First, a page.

When you come to PennFab for your next fabrication project, you want a clear idea of our capabilities. Finding metal fabrication companies in Pennsylvania that utilize various welding techniques to bring your vision to life and understanding the tools they use during the construction phase is vital to having confidence in the final product.
PennFab utilizes three types of welding — flux core, sub-arc, and gas metal arc welding. Each offers unique advantages to your finished project, but you may not know why a welder uses a specific technique over another. We’ll break down the main differences between our three types of welding processes and help you better understand how we approach each job.
How Does Each Type Use Electrodes?
No matter the welding technique you utilize, an integral part of making the process work involves what kind of electrode you use. This vital component establishes and maintains the electric arc that fuses the steel pieces together. Chief among the main differences between our three types of welding techniques is how they use the electrodes to create the final weld.
Gas Metal Arc Welding (GMAW)
GMAW — also commonly referred to as MIG welding — utilizes a solid & tubular electrode as filler metal to bring two pieces of metal together to form a joint. This style requires an external supply of gas to create a protective shield to prevent potential contaminants during the process and is set to protect against any discontinuities.
With a consumable version, it melts down during the welding process and deposits a molten weld bead that becomes a critical part of the weld joint. Gas metal arc welding features the consumable electrode as part of its setup and execution.
Flux Cored Arc Welding (FCAW)
While a flux cored arc welding (FCAW) process also utilizes a consumable electrode, their differences are noticeable. This style requires you or your welding machine to continuously feed a tubular consumable electrode with flux and a constant voltage for it to work properly. The combination of the flux and shield gasses offers protection from the atmosphere and liquid slag protecting the weld.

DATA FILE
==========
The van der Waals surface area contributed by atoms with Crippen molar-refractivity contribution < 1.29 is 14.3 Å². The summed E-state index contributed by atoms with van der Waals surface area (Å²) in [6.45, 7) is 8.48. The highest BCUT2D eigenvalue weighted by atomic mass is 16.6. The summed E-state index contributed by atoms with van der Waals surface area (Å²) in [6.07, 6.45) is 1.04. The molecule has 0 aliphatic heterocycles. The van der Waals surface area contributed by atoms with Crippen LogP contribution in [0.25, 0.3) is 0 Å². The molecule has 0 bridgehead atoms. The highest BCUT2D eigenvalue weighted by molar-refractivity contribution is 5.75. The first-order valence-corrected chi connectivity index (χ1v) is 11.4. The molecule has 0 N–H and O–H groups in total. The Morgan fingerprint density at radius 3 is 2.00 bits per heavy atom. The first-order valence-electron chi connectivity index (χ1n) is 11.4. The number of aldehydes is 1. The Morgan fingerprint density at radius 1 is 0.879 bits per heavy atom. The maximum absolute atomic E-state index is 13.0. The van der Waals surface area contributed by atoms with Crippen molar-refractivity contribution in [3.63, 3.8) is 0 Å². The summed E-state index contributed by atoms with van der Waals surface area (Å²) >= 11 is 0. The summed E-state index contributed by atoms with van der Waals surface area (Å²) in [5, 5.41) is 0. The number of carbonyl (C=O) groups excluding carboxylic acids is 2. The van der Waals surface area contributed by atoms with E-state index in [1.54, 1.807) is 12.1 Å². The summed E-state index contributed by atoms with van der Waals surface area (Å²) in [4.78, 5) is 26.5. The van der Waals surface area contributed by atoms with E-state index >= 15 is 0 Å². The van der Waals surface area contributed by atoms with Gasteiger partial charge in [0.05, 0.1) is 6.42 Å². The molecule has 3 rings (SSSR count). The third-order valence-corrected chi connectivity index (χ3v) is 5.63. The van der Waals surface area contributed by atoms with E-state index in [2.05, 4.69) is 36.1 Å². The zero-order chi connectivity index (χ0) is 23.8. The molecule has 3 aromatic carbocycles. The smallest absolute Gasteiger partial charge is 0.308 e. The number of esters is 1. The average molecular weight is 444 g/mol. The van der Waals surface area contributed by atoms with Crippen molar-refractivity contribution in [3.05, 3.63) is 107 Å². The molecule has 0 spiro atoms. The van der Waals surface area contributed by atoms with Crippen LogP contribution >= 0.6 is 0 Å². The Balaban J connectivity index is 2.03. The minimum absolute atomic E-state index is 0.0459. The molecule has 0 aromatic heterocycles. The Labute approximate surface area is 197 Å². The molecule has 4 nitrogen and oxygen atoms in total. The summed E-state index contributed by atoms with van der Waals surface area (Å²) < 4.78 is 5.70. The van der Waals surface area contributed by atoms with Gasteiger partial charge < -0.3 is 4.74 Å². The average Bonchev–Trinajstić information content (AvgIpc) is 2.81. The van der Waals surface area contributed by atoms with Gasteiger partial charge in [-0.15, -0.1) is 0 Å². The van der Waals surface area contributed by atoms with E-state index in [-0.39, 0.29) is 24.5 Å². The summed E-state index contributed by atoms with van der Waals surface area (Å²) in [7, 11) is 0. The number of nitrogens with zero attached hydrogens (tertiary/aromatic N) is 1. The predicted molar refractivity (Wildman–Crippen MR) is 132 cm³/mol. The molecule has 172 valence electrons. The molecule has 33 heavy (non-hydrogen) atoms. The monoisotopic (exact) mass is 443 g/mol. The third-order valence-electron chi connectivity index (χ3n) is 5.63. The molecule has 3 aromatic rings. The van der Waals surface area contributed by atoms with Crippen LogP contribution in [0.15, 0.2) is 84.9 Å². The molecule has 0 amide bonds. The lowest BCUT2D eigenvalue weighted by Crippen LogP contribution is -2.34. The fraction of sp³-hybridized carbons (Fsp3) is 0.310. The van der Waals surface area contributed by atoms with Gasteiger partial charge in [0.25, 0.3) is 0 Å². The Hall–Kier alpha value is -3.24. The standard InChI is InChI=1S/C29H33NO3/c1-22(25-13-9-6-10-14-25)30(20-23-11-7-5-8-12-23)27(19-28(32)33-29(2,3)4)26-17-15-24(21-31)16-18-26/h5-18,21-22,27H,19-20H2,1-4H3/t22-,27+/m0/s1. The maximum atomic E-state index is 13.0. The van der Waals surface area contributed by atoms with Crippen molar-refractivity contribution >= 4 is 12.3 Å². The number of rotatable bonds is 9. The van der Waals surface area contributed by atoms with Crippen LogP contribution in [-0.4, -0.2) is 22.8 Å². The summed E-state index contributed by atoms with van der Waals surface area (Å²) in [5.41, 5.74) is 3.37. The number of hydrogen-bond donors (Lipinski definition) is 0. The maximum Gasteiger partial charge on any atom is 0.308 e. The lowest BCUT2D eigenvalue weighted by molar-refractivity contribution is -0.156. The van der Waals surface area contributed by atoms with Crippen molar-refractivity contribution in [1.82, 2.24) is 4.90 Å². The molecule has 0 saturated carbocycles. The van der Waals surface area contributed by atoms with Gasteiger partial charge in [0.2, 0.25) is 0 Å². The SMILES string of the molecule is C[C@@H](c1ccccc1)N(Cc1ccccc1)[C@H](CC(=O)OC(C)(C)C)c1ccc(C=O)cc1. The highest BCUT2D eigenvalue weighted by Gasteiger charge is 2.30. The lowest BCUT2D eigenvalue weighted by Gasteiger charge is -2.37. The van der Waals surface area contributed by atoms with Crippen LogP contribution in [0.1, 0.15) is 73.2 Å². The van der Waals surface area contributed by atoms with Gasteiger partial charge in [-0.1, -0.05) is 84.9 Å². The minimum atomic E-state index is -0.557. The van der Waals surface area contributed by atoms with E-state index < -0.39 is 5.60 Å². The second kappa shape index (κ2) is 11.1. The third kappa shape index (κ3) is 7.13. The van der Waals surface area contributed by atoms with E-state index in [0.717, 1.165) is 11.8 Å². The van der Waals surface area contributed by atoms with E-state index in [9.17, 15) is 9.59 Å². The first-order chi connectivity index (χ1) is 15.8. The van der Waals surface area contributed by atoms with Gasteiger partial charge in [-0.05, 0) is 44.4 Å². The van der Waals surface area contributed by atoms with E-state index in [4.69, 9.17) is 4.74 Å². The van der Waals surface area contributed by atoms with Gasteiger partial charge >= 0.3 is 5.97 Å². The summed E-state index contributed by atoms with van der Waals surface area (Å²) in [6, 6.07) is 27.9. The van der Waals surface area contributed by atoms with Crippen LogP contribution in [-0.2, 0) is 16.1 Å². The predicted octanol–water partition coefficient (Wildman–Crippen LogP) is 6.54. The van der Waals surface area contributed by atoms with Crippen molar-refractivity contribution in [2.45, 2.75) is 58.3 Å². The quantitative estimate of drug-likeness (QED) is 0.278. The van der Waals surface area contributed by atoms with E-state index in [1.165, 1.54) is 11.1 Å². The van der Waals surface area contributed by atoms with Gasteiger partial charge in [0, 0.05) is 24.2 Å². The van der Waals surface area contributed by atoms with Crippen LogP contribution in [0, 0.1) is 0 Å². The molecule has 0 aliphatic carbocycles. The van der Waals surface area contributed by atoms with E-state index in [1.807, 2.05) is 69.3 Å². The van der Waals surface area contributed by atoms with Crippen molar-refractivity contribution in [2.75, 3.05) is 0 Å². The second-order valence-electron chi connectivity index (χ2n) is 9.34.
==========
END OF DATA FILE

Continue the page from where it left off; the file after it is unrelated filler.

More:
Sub Arc Welding (SAW)
Sub arc welding also employs consumable electrodes, but their implementation sets them apart. Sub arc welds are performed underneath a protective layer known as a “flux blanket” to protect the weld puddle from contamination. The chemical structure and size distribution of the flux create a more stable arc and directly affect the weld metal’s properties.
What Does the Cleanup Look Like?
Among the main differences between our three types of welding comes down to the cleanup. After completing any manufacturing and fabrication project, clearing the workstation is the next step in the process. Since GMAW doesn’t utilize a flux throughout the process, you’ll have far less cleanup to manage than the flux-centric FCAW and SAW methods.
Can These Processes Be Automated?
The short answer is yes; these welding practices can be automated or semi-automated. GMAW and SAW lend themselves well to full automation. For high-volume projects requiring a steady supply of precision welds in a short time, an automatic welding process makes the most sense for your needs.
Our automated welding machines can also use FCAW. However, our technicians can help monitor the welding process and ensure everything goes as smoothly as possible.
Trust PennFab With Your Next Welding Job!
Now that you know the main differences between our three types of welding, you know that PennFab is the right team for the job. Founded in 1983, we have become the top welding and fabrication company, serving the Greater Philadelphia, New Jersey, New York, and Maryland areas for decades. Learn more about our welding processes, and let us bring your next project to life!